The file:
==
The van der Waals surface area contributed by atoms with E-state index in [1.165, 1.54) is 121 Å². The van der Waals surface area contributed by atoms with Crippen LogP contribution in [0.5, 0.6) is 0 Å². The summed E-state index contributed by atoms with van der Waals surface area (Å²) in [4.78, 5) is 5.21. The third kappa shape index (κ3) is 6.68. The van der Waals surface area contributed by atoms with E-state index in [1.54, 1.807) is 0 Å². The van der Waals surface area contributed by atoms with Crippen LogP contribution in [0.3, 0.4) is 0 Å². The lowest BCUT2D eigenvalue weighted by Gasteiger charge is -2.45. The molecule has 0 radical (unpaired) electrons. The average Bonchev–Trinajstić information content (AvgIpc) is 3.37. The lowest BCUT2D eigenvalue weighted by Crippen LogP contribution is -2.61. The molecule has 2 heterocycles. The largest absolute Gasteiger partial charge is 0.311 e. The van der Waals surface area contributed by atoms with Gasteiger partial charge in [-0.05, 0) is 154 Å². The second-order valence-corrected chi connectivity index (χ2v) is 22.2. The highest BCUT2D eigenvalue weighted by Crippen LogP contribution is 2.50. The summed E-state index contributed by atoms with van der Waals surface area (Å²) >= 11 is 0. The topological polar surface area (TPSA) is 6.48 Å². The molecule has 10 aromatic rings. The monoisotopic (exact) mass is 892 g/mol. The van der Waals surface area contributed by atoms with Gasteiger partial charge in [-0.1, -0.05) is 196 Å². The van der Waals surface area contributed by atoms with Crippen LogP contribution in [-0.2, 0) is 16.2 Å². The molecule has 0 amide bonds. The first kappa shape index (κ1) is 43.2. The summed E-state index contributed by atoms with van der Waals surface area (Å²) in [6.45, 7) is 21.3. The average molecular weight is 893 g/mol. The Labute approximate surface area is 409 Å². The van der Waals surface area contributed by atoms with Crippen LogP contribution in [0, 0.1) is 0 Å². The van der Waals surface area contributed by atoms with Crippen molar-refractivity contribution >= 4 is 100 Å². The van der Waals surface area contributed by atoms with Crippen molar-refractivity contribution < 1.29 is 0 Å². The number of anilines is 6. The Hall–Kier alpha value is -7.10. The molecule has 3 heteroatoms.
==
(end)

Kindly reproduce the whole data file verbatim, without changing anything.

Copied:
The van der Waals surface area contributed by atoms with E-state index in [1.165, 1.54) is 121 Å². The van der Waals surface area contributed by atoms with Crippen LogP contribution in [0.5, 0.6) is 0 Å². The summed E-state index contributed by atoms with van der Waals surface area (Å²) in [4.78, 5) is 5.21. The third kappa shape index (κ3) is 6.68. The van der Waals surface area contributed by atoms with E-state index in [1.54, 1.807) is 0 Å². The van der Waals surface area contributed by atoms with Crippen LogP contribution in [0.3, 0.4) is 0 Å². The lowest BCUT2D eigenvalue weighted by Gasteiger charge is -2.45. The molecule has 0 radical (unpaired) electrons. The average Bonchev–Trinajstić information content (AvgIpc) is 3.37. The lowest BCUT2D eigenvalue weighted by Crippen LogP contribution is -2.61. The molecule has 2 heterocycles. The largest absolute Gasteiger partial charge is 0.311 e. The van der Waals surface area contributed by atoms with Gasteiger partial charge in [-0.05, 0) is 154 Å². The second-order valence-corrected chi connectivity index (χ2v) is 22.2. The highest BCUT2D eigenvalue weighted by Crippen LogP contribution is 2.50. The summed E-state index contributed by atoms with van der Waals surface area (Å²) >= 11 is 0. The topological polar surface area (TPSA) is 6.48 Å². The molecule has 10 aromatic rings. The monoisotopic (exact) mass is 892 g/mol. The van der Waals surface area contributed by atoms with Gasteiger partial charge in [-0.1, -0.05) is 196 Å². The van der Waals surface area contributed by atoms with Crippen LogP contribution in [-0.2, 0) is 16.2 Å². The molecule has 0 amide bonds. The first kappa shape index (κ1) is 43.2. The summed E-state index contributed by atoms with van der Waals surface area (Å²) in [6.45, 7) is 21.3. The average molecular weight is 893 g/mol. The Labute approximate surface area is 409 Å². The van der Waals surface area contributed by atoms with Crippen LogP contribution in [0, 0.1) is 0 Å². The van der Waals surface area contributed by atoms with Crippen molar-refractivity contribution >= 4 is 100 Å². The van der Waals surface area contributed by atoms with Crippen molar-refractivity contribution < 1.29 is 0 Å². The number of anilines is 6. The Hall–Kier alpha value is -7.10. The molecule has 3 heteroatoms.